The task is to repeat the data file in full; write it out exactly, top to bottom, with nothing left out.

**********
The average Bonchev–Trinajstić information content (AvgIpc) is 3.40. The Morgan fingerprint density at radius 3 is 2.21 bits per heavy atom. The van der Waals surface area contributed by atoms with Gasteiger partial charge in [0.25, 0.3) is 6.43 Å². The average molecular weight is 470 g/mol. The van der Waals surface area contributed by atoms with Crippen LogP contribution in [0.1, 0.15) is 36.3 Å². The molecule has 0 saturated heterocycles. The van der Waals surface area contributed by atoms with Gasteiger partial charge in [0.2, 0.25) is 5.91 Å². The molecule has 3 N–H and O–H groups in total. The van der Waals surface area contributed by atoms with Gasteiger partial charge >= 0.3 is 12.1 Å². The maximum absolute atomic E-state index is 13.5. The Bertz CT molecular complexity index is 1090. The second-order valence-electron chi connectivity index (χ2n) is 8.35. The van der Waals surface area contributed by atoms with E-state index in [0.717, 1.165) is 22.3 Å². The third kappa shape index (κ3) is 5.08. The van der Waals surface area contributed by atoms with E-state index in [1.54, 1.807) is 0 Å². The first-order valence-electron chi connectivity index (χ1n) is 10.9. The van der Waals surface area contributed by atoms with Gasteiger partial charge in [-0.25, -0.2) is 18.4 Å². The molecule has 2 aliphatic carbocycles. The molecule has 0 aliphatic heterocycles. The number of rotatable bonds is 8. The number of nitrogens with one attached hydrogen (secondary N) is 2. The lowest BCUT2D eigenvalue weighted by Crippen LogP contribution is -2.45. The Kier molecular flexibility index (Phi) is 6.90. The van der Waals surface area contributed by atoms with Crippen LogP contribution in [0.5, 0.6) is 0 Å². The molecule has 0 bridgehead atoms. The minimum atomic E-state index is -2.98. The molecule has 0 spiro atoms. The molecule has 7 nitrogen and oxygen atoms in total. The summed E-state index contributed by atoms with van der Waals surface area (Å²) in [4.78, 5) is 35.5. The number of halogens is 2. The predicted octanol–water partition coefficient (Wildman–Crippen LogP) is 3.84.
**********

The average Bonchev–Trinajstić information content (AvgIpc) is 3.40. The Morgan fingerprint density at radius 3 is 2.21 bits per heavy atom. The van der Waals surface area contributed by atoms with Gasteiger partial charge in [0.25, 0.3) is 6.43 Å². The average molecular weight is 470 g/mol. The van der Waals surface area contributed by atoms with Crippen LogP contribution in [0.1, 0.15) is 36.3 Å². The molecule has 0 saturated heterocycles. The van der Waals surface area contributed by atoms with Gasteiger partial charge in [0.2, 0.25) is 5.91 Å². The molecule has 3 N–H and O–H groups in total. The van der Waals surface area contributed by atoms with Gasteiger partial charge >= 0.3 is 12.1 Å². The maximum absolute atomic E-state index is 13.5. The Bertz CT molecular complexity index is 1090. The second-order valence-electron chi connectivity index (χ2n) is 8.35. The van der Waals surface area contributed by atoms with E-state index in [0.717, 1.165) is 22.3 Å². The third kappa shape index (κ3) is 5.08. The van der Waals surface area contributed by atoms with E-state index in [1.54, 1.807) is 0 Å². The first-order valence-electron chi connectivity index (χ1n) is 10.9. The van der Waals surface area contributed by atoms with Gasteiger partial charge in [-0.25, -0.2) is 18.4 Å². The molecule has 2 aliphatic carbocycles. The molecule has 0 aliphatic heterocycles. The number of rotatable bonds is 8. The number of nitrogens with one attached hydrogen (secondary N) is 2. The lowest BCUT2D eigenvalue weighted by Crippen LogP contribution is -2.45. The Kier molecular flexibility index (Phi) is 6.90. The van der Waals surface area contributed by atoms with Crippen LogP contribution in [0.5, 0.6) is 0 Å². The molecule has 0 bridgehead atoms. The minimum atomic E-state index is -2.98. The molecule has 0 spiro atoms. The molecule has 7 nitrogen and oxygen atoms in total. The summed E-state index contributed by atoms with van der Waals surface area (Å²) in [4.78, 5) is 35.5. The number of halogens is 2. The predicted octanol–water partition coefficient (Wildman–Crippen LogP) is 3.84.